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Comment: Re:Who watches the watchers (Score 1) 157

by Aighearach (#46801397) Attached to: Google and Facebook: Unelected Superpowers?

If your premise is that corporate leaders are not people, I can guarantee you I would form a militia and fight to restore American ideals of personal freedom.

Corporations are not people, but corporate employees are. It is none of my business if a politician changes jobs and becomes a corporate employee.

And how would you decide what jobs you'll let former pols do? It is like inverted Fascism; fascism was the merger of the functions of business and State, this would be a merger of the functions of anti-business and State.

Comment: Re:Who watches the watchers (Score 1) 157

by Aighearach (#46801359) Attached to: Google and Facebook: Unelected Superpowers?

Thank you! Thought I'd give a shout-out from another fan of civics.

I also want to point out that here in Oregon we have direct Democracy and also "Representative Democracy." Most laws are State laws, not Federal, and we have real and direct control of those laws; when we want to. And the rest of the time it functions as a Republic, with elected representatives doing the daily work.

The 17th amendment stuff is funny. A bit of submarine attack; you're suggesting it would increase Democracy to remove the right of the People to choose Senators, and return power to State legislatures to appoint them. Given your interest in civics, you surely know that repealing the 17th Amendment would reduce Democracy. It is the current Republican response to changing demographics; if the State legislature chooses the Senators, then you can ensure Republicans get selected by local gerrymandering.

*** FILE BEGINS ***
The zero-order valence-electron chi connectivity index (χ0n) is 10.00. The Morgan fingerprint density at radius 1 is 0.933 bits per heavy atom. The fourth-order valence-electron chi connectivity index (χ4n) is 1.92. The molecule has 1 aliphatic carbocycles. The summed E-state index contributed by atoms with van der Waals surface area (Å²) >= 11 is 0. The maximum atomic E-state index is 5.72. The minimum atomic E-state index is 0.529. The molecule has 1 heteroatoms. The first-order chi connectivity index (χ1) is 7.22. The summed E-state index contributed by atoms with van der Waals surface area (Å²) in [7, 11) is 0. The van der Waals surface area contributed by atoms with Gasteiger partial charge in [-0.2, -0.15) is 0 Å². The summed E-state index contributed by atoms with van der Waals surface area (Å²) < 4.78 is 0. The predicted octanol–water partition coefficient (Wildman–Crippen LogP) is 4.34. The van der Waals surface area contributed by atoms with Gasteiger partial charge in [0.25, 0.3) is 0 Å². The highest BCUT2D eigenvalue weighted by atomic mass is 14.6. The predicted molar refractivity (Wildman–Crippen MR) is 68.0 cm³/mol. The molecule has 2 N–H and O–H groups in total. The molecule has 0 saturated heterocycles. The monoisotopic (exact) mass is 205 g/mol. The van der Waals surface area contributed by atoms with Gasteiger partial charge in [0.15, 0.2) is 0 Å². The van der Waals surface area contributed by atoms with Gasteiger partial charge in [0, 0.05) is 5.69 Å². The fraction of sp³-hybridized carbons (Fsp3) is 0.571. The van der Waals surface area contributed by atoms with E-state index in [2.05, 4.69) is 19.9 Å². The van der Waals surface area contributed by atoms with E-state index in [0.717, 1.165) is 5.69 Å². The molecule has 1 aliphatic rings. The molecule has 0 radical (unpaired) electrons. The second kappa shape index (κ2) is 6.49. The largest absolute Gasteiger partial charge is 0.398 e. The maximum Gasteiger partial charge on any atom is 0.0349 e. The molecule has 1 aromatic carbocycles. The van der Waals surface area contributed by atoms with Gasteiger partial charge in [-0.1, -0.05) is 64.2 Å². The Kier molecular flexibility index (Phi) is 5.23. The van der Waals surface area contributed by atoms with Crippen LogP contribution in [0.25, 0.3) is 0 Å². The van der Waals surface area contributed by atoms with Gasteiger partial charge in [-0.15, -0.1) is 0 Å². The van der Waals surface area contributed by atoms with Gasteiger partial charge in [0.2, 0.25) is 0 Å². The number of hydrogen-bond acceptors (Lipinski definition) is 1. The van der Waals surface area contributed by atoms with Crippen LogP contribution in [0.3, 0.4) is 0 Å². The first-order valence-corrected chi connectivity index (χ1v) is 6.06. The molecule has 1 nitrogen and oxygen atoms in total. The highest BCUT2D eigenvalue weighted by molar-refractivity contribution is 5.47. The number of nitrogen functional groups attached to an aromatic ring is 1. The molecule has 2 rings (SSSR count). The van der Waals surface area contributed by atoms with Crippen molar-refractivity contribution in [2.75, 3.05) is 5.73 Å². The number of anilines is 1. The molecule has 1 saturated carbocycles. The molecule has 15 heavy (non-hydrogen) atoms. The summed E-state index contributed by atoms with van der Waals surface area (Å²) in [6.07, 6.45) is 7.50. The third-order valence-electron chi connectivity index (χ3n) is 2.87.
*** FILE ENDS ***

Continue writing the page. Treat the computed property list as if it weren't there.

The 17th Amendment is part of the Constitution. This nonsense about the "original" Constitution seems to deny that the "original" Constitution says that the Amendments are PART of it.

I'll give you a B+ for civics, but a C- on propaganda. Your Constitution dogma is self-contradictory.

Comment: Re:Why? (Score 1) 111

by Aighearach (#46801273) Attached to: Google's New Camera App Simulates Shallow Depth of Field

I never got the 50mm hysteria. I always found it either too long or too short when used with 35mm.

At 35mm it works well in a studio setting where the subject is always at a fixed distance and you want to minimize foreground distortion while still giving a sense of depth.

I never did much posed portraits, and in candid or on-site portraits I also tended longer or shorter. Generally an outdoor background provides a better sense of depth so the intermediate length isn't useful.

It can also be a good length for macros.

Here in the western US, for 35mm film if you were to say "portrait lens" it would almost certainly mean 50mm, which now means ~35mm for digital.

Comment: Re:Does the math work out? (Score 1) 129

by Aighearach (#46801207) Attached to: Why Tesla Really Needs a Gigafactory

sounds like the old fable of pulling yourself up by your own hair.

If your hair is long enough and you have pulleys in the right places, there is no problem at all with pulling yourself up by your hair.

Don't be scared off by the wrong problem, or let people confuse you with hair when you need a pulley. Even worse would be confusing vertical integration with hair, without consideration of pulleys or efficiency.

Comment: Re:Does the math work out? (Score 1) 129

by Aighearach (#46801191) Attached to: Why Tesla Really Needs a Gigafactory

[M]any dealers charge $200 dollars to transfer your ownership....

What? But the dealer has no legal role in car ownership after the car is initially purchased. What happens if the new (or old) owner doesn't pay? (I've sold two previous cars and never paid the dealership anything.)